Mrs Oldbucks Pantry has over 160 varieties of tea so there is plenty to help you with whatever you may need.
“We’re not medical professionals, for sure. But we do know, thanks to thousands of years of research and age old traditions, that different types of tea has health benefits,” Carol says.
Ginger and peppermint is great for digestion or soothing sore tummies.
Valerian root can assist with sleep.
Raspberry leaf tea is helpful for mums to be in their third trimester.
Hibiscus blossom is good for high blood pressure.
Stinging nettle is a fantastic anti-inflammatory so can help with anything from arthritis to menopause to endometriosis.
And the list goes on……Oh, and we loved Mim Beim’s collection of tea blends available in store. Mim is a naturopath in Bowral and has created some fabulous blends including Nighty Night, Bright Eyed and Bushy Tailed, Glow (great for skin challenges!), Tonic and Nighty Night.
“I’m a big fan of Mim’s Nighty Night blend. Definitely tried and tested,” Carol laughs.
Solutions and the social element
It seems tea is the drink of choice for many an occasion!
Just had a new baby? Let me get you a cup of tea. Not feeling well? I’ll get you a cuppa. Sad news? Here have this – it will make you feel better. Baby shower? High tea time, girls!!
“We use tea when we don’t know what to do in a situation too,” Carol says.
“Popping the kettle on and making someone a cup of tea is a way for us to contribute when we feel helpless.”
And what about how it brings people together for celebrations? Well, we have the Duchess of Bedford to thank for the concept of afternoon tea or high tea if you want to get la-di-da about it. Back in the 1840’s she found herself getting a little peckish around the 3-4pm mark, right? We’ve all been there! In fact, that’s when our office biscuit tin seems to become super-popular.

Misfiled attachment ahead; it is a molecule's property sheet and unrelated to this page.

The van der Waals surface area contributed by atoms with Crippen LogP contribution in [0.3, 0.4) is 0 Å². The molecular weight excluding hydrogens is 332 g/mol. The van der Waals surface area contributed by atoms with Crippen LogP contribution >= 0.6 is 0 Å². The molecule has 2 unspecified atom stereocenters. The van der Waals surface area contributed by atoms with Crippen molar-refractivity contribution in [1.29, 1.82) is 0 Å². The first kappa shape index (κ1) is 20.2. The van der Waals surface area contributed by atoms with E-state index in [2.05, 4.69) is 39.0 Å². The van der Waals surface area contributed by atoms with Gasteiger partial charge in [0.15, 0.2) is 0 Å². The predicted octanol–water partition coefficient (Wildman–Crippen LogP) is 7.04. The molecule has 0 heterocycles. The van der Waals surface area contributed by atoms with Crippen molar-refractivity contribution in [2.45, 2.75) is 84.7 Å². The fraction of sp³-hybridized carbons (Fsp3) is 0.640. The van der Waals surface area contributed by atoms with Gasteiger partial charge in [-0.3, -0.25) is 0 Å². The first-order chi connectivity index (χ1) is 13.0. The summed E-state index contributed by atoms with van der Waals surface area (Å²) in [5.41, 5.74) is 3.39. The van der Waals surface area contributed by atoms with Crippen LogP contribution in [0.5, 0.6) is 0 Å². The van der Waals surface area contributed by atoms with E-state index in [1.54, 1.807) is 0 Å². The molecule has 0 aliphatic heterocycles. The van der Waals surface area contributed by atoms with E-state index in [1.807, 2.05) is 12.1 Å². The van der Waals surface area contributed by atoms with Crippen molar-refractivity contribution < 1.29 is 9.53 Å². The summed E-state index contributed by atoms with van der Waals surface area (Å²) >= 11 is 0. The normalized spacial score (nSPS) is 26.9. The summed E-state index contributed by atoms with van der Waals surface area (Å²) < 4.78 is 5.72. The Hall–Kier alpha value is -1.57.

She worked out that a cup of tea paired with a mini sanga or scone would see her through until her fancy pants dinner and high tea was born, which is now used to bring groups of people together for celebratory occasions such as baby showers or bridal showers! Fun!
Nice one, Duchess.
So how do you drink it?
“I love that tea is so versatile,” Carol says.
“There is black tea, white tea, oolong, fruit melange (great for iced teas!), green tea, chais, roots and herbs, herbal blends…there is so much available to suit anyone really!”
“One of our favourites is the dragon eye. It’s a hand rolled mix of jasmine, white tea and green tea which turns into a flower when it’s placed in hot water. You can use it for 2 – 3 days, just keep topping it up – refreshing AND pretty!”
So, what are the steeping rules?
Black tea: 5 minutes
Herbal tea: 7 minutes
Green tea: 3 minutes
“And use loose-leaf where you can,” Carol says.
“Not only is it better for the environment but because it’s a larger looser sort of tea, the flavour and aroma is better.”
“Take the time to steep your tea and just stop your world for a few minutes. Get lost in the moment and take some time to mindfully enjoy your tea. Create your own little ritual – it’s a nice way to step out of all the crazy and busy for a few minutes a day.”
Mrs Oldbucks Pantry in Berrima stocks over 160 varieties of high quality and affordable tea. They also have a gorgeous selection of teapots (we LOVE the glass ones!) and accessories. And of course all the other delicious bits and bobs – sauces, lollies, chutneys, jams and more – they are so well known for! Pop in and say hi to Carol and the team. Oh, and you can taste tea instore too or grab a few sample packs for just $3 each. Love it!
The 'boring' important disclaimer bit you need to read! This blog post has been created for information purposes only. It is not intended to be a substitute for professional medical advice and should not be relied on as health or personal advice. That means - go and seek medical advice! Always seek the guidance of your doctor or other qualified health professional with any questions you may have regarding your health or a medical condition. Never disregard their advice or delay going to see them because of something you have read in this blog.